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Trimming The Costs Of Obesity

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By Ronald S. Leopold

Benefits advisors should be offering employers ideas about ways to fight employee obesity.

According to the National Institutes of Health, one-third of all Americans are considered obese, with a body mass index over 30, and two-thirds are considered overweight, with BMIs over 25.

The National Business Group on Health, Washington, estimates that obesity costs U.S. employers $13 billion a year. Obesity has links to everything from an increased risk of developing diabetes, heart disease and kidney cancer to an increased risk of complications during surgery.

The expansion of the American waistline is having an obvious effect on the short-term disability and long-term disability claims that MetLife receives. At MetLife, the proportion of STD and LTD claims involving weight control surgery and other conditions and procedures directly related to obesity doubled between 2001 and 2003.

Employers with high proportions of middle-aged female workers were most affected by the increase in obesity-related claims. MetLife data indicates that females accounted for 85% of STD obesity claims processed over the past 3 years and that 48% of those claims were from women between the ages of 35 and 54. Most of these claims were connected with gastric stapling operations, gastric bypass operations and related “bariatric surgical” procedures.

The average absence for a worker who filed a direct obesity-related STD claim was 45 days.

When employers look at all employees and all insurance claims, they will see that the 10% of employees who file STD claims during a given year account for about 50% of the employers health care costs.

The current gender discrepancy in obesity-related STD claims may be due partly to the fact that women tend to have BMIs, but it also may be due to the fact that women are more likely to seek medical attention and to seek bariatric surgical procedures. Young men who arent filing bariatric surgery claims today might be filing diabetes-related claims a few years from now.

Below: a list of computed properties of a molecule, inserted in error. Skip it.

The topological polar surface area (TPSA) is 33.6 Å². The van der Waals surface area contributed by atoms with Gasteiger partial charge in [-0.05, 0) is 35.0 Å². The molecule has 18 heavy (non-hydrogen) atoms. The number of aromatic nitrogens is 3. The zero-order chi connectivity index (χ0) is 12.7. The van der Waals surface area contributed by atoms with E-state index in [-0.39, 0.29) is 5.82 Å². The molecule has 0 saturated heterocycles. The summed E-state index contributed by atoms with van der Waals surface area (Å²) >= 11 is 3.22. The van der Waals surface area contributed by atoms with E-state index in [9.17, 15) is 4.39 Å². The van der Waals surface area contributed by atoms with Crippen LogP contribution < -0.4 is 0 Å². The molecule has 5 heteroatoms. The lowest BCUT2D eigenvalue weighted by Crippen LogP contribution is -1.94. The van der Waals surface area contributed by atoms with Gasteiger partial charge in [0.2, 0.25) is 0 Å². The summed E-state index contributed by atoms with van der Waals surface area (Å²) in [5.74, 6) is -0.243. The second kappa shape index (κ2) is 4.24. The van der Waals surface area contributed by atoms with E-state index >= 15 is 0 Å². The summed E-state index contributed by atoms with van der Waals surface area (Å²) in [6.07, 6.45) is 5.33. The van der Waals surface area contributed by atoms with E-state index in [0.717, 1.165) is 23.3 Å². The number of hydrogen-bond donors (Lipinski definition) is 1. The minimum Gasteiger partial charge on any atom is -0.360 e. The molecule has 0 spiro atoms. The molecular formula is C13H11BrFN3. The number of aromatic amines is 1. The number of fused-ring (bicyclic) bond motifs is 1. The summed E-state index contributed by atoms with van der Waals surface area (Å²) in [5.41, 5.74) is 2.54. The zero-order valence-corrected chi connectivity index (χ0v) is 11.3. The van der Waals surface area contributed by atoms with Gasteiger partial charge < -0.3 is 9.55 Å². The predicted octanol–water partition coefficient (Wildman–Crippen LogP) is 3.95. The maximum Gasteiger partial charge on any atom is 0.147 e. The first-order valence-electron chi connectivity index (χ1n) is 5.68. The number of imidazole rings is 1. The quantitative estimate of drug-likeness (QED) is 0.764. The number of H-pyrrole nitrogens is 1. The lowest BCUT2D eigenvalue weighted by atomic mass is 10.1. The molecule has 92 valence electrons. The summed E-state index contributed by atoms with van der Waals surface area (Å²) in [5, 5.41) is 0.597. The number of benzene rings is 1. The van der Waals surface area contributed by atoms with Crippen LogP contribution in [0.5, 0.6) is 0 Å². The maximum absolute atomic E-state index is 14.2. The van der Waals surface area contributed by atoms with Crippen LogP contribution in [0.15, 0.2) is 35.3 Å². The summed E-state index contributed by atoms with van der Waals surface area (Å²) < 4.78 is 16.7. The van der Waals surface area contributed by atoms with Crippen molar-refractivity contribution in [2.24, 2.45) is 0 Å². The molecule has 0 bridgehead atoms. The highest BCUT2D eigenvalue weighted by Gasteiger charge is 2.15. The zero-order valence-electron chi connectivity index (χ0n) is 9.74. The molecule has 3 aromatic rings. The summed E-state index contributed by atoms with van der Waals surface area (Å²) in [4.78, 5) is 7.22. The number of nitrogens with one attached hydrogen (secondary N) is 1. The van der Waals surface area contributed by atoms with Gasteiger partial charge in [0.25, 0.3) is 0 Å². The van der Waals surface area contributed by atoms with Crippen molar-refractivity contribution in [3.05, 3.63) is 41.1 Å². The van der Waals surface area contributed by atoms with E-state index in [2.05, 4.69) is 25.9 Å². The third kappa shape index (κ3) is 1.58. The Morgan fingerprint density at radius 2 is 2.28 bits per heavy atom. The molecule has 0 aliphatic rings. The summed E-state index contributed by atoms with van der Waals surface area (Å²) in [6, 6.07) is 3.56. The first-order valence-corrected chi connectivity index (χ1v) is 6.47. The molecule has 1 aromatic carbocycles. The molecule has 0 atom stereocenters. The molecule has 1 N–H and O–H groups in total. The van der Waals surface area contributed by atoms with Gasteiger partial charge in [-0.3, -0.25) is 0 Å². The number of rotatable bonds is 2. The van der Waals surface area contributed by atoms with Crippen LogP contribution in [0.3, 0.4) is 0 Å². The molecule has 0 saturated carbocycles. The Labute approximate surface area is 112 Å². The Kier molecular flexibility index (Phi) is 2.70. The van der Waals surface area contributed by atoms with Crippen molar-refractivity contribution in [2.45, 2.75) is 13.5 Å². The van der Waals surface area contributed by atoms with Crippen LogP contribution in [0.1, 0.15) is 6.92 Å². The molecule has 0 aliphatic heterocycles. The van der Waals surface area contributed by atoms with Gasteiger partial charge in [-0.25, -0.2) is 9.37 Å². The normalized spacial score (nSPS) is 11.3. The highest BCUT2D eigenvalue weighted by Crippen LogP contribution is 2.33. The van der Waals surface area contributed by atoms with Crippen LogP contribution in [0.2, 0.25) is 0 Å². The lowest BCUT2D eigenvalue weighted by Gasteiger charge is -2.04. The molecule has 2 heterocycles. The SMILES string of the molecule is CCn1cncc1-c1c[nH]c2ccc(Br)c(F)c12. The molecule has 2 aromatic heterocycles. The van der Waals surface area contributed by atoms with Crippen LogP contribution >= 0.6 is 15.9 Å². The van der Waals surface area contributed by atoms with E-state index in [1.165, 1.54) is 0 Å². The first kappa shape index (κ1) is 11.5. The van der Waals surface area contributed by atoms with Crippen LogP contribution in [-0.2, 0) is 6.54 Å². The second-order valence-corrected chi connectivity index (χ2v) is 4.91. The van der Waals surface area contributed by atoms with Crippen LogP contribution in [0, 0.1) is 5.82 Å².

Of course, employees have to take responsibility for their own weight, but employers can help.

The first step is for employers to assess the impact of obesity on their own employees. Obesity rates vary considerably with factors such as geographic location, industry type and employee income levels.

Employers also should benchmark their STD claims patterns against industry averages to determine what types of disabilities are most affecting their workers and what types of solutions can have the greatest returns on investment.

Here are some specific options that brokers and agents might consider sharing with clients:

–Ask the people who run company cafeterias and vending machine operations to offer healthier foods.

–Host healthy eating programs, weight reduction programs and wellness programs at work.

–Sponsor or subsidize employee health club memberships.

–Work with group health vendors to help obese employees.

–Offer financial incentives and other incentives for employees who lose weight.

Ronald S. Leopold, M.D., M.B.A., M.P.H., is vice president and national medical director for MetLife Disability, a unit of MetLife, New York. He can be reached at [email protected].

Reproduced from National Underwriter Edition, January 6, 2005. Copyright 2005 by The National Underwriter Company in the serial publication. All rights reserved.Copyright in this article as an independent work may be held by the author.


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